As the iPass figures indicate, Apple still holds the strongest overall position and, to complement the almost devotional attractiveness of its devices to individuals, it is slowly adding more enterprise software support into the operating system. iOS 7 has made the platform more secure with per-app virtual private network (VPN) connections, automatic encryption of all data stored by third-party apps and “managed open in”. The latter allows users to choose which programs they use to open email attachments, but it is not as fine-grained as many container-based approaches, which are becoming available on all platforms.
Supporting business users
Apple is also helping to support larger-scale deployments with additional tools. It has a volume-purchase programme through its App store, and a quick glance on the Apple store indicates a range of third-party “rack, stack, sync and charge” products from suppliers such as Bretford, LocknCharge and XtremeMac.
Among the Android crowd, Samsung has taken steps with its Knox implementation of Android for the enterprise. A more secure operating system and the ability to open apps in a separate layer on the device means users can switch easily between work and play, while providing protection for the organisation against malware and a mechanism for third parties to extend further. But in the mixed-tablet environment that most IT departments find themselves dealing with, something similar will need to be found to support other platforms. As Samsung’s third-party partners already include AirWatch, MobileIron and Citrix for mobile device management (MDM), Knox appears to be a step in the right direction.
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Google’s software products, such as Google Apps, make up the company’s biggest strengths, rather than its hardware. For example, its Nexus tablets are much cheaper than other tablets but, without serious enterprise support plans, the company will struggle with large-scale business deployments. Other Android suppliers seem more aligned to business needs, such as LG’s Gate (Guarded Access To Enterprise), which tackles corporate security concerns with support for enhanced Microsoft Exchange Active Sync, a VPN, encryption and links to third-party mobile device management providers.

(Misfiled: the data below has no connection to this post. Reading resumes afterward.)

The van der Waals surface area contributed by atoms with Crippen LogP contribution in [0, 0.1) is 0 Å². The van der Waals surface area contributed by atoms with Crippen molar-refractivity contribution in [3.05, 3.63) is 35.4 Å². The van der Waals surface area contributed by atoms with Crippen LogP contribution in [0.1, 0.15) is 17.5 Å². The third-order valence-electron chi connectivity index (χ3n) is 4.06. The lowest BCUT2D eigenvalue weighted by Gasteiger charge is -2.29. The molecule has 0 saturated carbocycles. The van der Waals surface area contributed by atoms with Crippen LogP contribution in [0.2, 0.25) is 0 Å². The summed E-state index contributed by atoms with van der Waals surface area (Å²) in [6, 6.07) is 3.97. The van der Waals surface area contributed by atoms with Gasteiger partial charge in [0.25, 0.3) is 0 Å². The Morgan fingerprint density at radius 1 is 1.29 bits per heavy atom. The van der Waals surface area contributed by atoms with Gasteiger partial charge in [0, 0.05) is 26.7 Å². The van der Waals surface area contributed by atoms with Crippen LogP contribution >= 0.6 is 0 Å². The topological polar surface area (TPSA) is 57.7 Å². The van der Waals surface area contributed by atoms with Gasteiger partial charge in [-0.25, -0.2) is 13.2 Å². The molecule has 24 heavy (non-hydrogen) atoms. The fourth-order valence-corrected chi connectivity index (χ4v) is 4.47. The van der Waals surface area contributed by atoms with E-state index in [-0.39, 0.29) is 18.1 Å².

Amazon’s Kindle Fire HD and HDX could also find a place in the list of enterprise tablets. Its extensions to the Android platform are not overly expansive, but it is heading in the right direction, with MDM integration hooks, a native VPN client and device-level encryption.
One company that has seemed to squander its enterprise credentials in the mobile space is Microsoft. Despite having tablet PCs and slates many years ago, it has so far failed to capture the imagination of users and was late to the BYOD bandwagon. Confusing messages around operating system versions has not helped, nor has the disconnect between phone and tablet versions of the OS. Unifying the software platforms, but more importantly the marketing messages, is vital.
Windows tablet hardware has improved, especially with the Surface Pro and an injection of "Nokia thinking" (as a result of Microsoft’s acquisition of the company), which has also brought good hardware in the tablet end of the Lumia range. Other stalwarts of the PC industry – which has declined amid the burgeoning tablet market – are following suit, with suppliers such as Asus, Dell, Lenovo, HP and Toshiba offering tablet devices based on Windows.
There are also a number of manufacturers making ruggedised tablers (see Niche Tablets box). This is still a mobile opportunity that Microsoft can play for. The company’s enterprise credentials are strong, there are several suppliers that realise tablets are workhorses as well as entertainment screens, and the tablet opportunity and appetite stretches from the boardroom to workers in the most challenging outside environments.
But unlike the desktop era, the tablet era will have a much greater range of platforms and operating systems. Most employees will expect to use one as part of their work, but the case of who owns and supports the devices will vary from organisation to organisation. Management tools will need to be flexible over devices and their ownership, but tablet manufacturers will also need to be more adaptable in recognising that their devices will operate in mixed and diverse environments. Consumers might like this, but businesses will demand it, and rightly so.